As the final school bell rings to signal the beginning of summer vacation, kids say goodbye to assignments, homework and class routines and begin to relish the long days of freedom. For children on the autism spectrum, however, that final bell marks the end of comforting routine that clearly and cleanly outlined the schedule of their day.
While summer vacation is still fun for kids on the spectrum, the three-month hiatus from a rigid schedule will throw some kids for a loop. Routines comfort children with autism…they like to know what comes next in their day. They don’t like surprises and uncertainty.
And summer days are often filled with changing tasks and trips…and sometimes even variant schedules. Depending on the household dynamic, sometimes even bed times or wake-up times can become erratic throughout the summer.
Set up a calendar to clearly outline the day for kids. Parents can map out breakfast, lunch, snacks and the day’s events. Be sure to include any siblings’ sports activities and appointments to allow children to see the entire day’s outings. If your child functions better on a more rigid schedule, it may be helpful to keep bedtime and wake-up times the same as during the school year.
Some children with autism may not be affected by schedule changes much at all. As our son grew older, he embraced sleeping in and changing up routines. However, if I tell him that we will do an event and later switch up the plans, he does still get upset. When he gets plans set in his mind, he doesn’t roll well with the changes.
Parents may also find that certain summer activities aren’t a great option, as children with autism may have sensory sensitivities. Our son didn’t like water near his face when he was little, and he still cannot stand being out in the heat for longer durations. He also avoided really loud events during his younger years, and he tended to wander…which made crowded playgrounds super stressful. Now that he’s older, many of those sensitivities subsided, but those early years left me with a lot of wisdom about alternative activities for kids on the spectrum.
Looking for ways to keep your son/daughter busy during the summer, here are five kids activities that are perfect for kids on the spectrum:
1. Planetarium Star Shows.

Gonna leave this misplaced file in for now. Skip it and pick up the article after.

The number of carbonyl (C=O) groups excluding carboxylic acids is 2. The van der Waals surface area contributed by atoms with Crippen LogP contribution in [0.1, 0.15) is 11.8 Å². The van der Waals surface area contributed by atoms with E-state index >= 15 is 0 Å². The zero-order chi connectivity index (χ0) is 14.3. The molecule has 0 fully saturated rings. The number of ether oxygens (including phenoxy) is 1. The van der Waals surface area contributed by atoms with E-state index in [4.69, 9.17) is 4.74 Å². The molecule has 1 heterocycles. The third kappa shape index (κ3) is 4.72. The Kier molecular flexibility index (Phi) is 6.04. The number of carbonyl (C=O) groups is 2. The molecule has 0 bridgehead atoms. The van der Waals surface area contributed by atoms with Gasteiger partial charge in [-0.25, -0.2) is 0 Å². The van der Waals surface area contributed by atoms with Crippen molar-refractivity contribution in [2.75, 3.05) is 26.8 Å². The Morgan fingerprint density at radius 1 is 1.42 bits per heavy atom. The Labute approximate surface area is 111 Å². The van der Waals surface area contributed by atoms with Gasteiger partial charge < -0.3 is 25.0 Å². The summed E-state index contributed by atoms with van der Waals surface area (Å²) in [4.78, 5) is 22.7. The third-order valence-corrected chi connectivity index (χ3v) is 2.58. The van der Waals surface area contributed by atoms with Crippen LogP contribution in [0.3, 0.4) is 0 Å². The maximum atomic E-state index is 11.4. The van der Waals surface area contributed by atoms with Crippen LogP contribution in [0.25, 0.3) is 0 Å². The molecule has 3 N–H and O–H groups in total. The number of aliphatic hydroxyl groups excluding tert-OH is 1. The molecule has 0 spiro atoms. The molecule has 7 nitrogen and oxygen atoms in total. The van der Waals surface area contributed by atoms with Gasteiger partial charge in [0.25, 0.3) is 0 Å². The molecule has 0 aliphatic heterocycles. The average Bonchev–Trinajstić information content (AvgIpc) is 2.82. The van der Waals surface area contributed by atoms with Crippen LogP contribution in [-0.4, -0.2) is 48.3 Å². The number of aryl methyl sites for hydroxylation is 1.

One of the best events I found when my son was in kindergarten was star shows at our local planetarium. Our show was in the evening (it was free), but they also hosted events during the daylight hours. These events aren’t noisy, and kids can move around or lay down. It’s very visual, which keeps their appeal.
2. Splash Pads and Water Fun.
This activity can be a little complicated if your child has water sensitivity. We found a park that had fountains that the kids could run through, but didn’t hit our son in the face (his big sensitivity). Check out local parks and their splash pads…they are an easy way to keep kids cool and have fun. Just don’t forget the sunscreen.
3. Movie Days for Kids with Autism.
Blockbuster movies are often released during summer holidays, which makes summer vacation the ideal time to take the kids to the cinema. Unfortunately, the movie experience can be stressful for kids with autism. However, major theater chains like AMC host movie times specifically for children on the spectrum. Kids are free to move around or make noise, and the sound is often turned down and the lights left on.
I took my son to local story times every week. Story times at your local library are free and set up a bit like school. Kids can make crafts, sing songs and listen to stories. If your child craves school time, this could give a bit of the old routine.
5. Activities that embrace their loves.
Many kids with autism have a certain hobby or topic that they absolutely love. Ladybugs and weather were ours! Seek out activities that embrace their passions. We once took our son to the weather station (our local office of the National Weather Service). Our son loved it!
While summer is often a time to relax and live without a schedule, kids on the spectrum may still need that daily schedule for comfort. Create a weekly calendar and display it for kids to see and review each day. Schedule daily appointments, games…and, of course, be sure to schedule in lots of FUN!
AS & Noise Sensitivity
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